Jinny Yu: Confession by / just that, even
Two parallel exhibitions
Jinny Yu: On the “Thingness” of Painting
Text by Robin Alex McDonald
Yu’s assertion that “(p)ainting is a thing” as stated in an interview with colleague Penny Cousineau-Levine, offers a unique entrance point into the artist’s recent works. Drawing from Bill Brown’s seminal essay on thing theory, I interpret Yu’s stance on painting as a “thing” to extend beyond the recognition of the medium’s heightened emphasis on materiality, or of the tactility and sensuousness of paint itself. Rather, Yu’s notion of the “thingness” of painting speaks to the peculiarity of the relationship that painting draws out of its viewing-subject; the demanding way in which painting confronts audiences, asserting itself as both image and object at once.
Brown’s assertion that the thing is felt most powerfully when it fails to function — “when the drill breaks, when the car stalls” — is supported by Yu’s 2013 work, I am Painting. An opening up of the gallery wall to expose the wood paneling beneath, I am Painting jars popular expectations of painting at the same time that it obstinately insists on being one. Read alongside Yu’s work Non-Painting Painting, I am Painting elucidates Yu’s central objective to explore painting’s inherent spatial potentialities. Transcending the traditional limit of painting by refusing to see the frame as a confine, Yu considers how painting occupies a spatiality that reaches beyond the picture plane. As its title hints, in Non-Painting Painting (as in Yu’s recent practice at large), painting exists between mediums – between sculpture and ‘not-sculpture’, installation and ‘not-installation’ – but also between spaces. Using reflective aluminum surfaces, Yu transforms both the viewer and the gallery space into media to be manipulated and included in her works, often muddied by translucent strokes of black oil paint.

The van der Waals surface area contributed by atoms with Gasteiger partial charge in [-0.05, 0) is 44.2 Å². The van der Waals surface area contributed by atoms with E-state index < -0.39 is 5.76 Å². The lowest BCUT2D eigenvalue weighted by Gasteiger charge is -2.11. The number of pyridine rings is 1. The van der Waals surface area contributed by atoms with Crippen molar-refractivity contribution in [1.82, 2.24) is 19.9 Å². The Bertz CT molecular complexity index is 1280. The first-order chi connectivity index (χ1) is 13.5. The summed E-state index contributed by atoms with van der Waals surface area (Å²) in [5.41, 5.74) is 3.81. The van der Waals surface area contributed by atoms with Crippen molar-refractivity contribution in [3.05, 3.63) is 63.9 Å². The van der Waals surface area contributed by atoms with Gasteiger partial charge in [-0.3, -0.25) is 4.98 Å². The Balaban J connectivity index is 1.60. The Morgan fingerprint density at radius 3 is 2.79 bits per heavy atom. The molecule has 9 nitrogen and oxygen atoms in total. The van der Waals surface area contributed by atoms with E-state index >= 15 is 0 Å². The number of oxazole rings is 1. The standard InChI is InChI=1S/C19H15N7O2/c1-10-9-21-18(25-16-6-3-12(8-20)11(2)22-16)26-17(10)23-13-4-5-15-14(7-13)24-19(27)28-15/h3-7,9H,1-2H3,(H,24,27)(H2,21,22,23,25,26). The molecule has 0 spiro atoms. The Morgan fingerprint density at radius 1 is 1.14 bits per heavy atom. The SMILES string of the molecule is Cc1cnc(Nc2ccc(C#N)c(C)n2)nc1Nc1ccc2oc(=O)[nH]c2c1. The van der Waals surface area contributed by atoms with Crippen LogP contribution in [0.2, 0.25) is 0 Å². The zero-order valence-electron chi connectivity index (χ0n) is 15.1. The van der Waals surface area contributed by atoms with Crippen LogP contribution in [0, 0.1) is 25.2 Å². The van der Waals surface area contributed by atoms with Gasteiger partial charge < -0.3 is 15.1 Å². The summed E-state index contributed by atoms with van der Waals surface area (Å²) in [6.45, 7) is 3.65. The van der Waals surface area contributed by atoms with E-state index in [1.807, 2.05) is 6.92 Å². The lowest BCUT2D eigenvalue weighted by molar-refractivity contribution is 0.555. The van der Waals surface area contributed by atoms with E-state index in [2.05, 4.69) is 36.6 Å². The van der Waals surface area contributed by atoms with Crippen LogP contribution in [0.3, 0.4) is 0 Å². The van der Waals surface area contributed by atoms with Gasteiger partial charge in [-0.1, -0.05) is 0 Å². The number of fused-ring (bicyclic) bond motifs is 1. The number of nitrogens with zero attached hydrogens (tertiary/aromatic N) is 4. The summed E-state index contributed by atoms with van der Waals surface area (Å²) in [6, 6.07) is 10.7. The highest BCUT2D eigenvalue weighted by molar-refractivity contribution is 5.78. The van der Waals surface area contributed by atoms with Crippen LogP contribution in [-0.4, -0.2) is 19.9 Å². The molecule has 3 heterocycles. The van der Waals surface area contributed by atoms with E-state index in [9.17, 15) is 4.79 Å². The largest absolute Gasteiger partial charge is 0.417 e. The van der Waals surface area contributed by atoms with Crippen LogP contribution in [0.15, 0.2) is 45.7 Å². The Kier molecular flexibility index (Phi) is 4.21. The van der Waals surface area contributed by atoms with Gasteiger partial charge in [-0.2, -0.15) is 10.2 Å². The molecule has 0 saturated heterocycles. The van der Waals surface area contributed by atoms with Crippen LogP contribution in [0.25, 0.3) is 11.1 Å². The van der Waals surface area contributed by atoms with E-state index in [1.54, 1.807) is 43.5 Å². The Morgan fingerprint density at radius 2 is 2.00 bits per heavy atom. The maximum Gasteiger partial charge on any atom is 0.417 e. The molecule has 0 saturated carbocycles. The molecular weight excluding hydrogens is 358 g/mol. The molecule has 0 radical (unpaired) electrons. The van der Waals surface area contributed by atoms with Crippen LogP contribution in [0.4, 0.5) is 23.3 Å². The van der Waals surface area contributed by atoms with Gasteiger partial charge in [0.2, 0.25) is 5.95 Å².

Yu’s practice is a cacophonous one; not because the works themselves are especially polyvocal, but because they exist in ongoing dialogue with the various philosophical debates that painting (and Modernist painting, in particular) has initiated or participated in over recent decades, even centuries. In many ways, Yu’s framework is markedly historiographical; with nods to artists like Richard Serra and Kazimir Malevich, Yu engages playfully with past ideas, cataloguing their residual influences through her own production, and showing the work that both painting and abstraction have still to do.
1. Jinny Yu, Interview by Penny Cousineau, “Colours of Canada,” (exhibition catalogue), 2013.
2. Bill Brown, “Thing Theory,” Critical Inquiry, Vol. 28, No. 1: (Autumn, 2001).
3. Ibid, 4.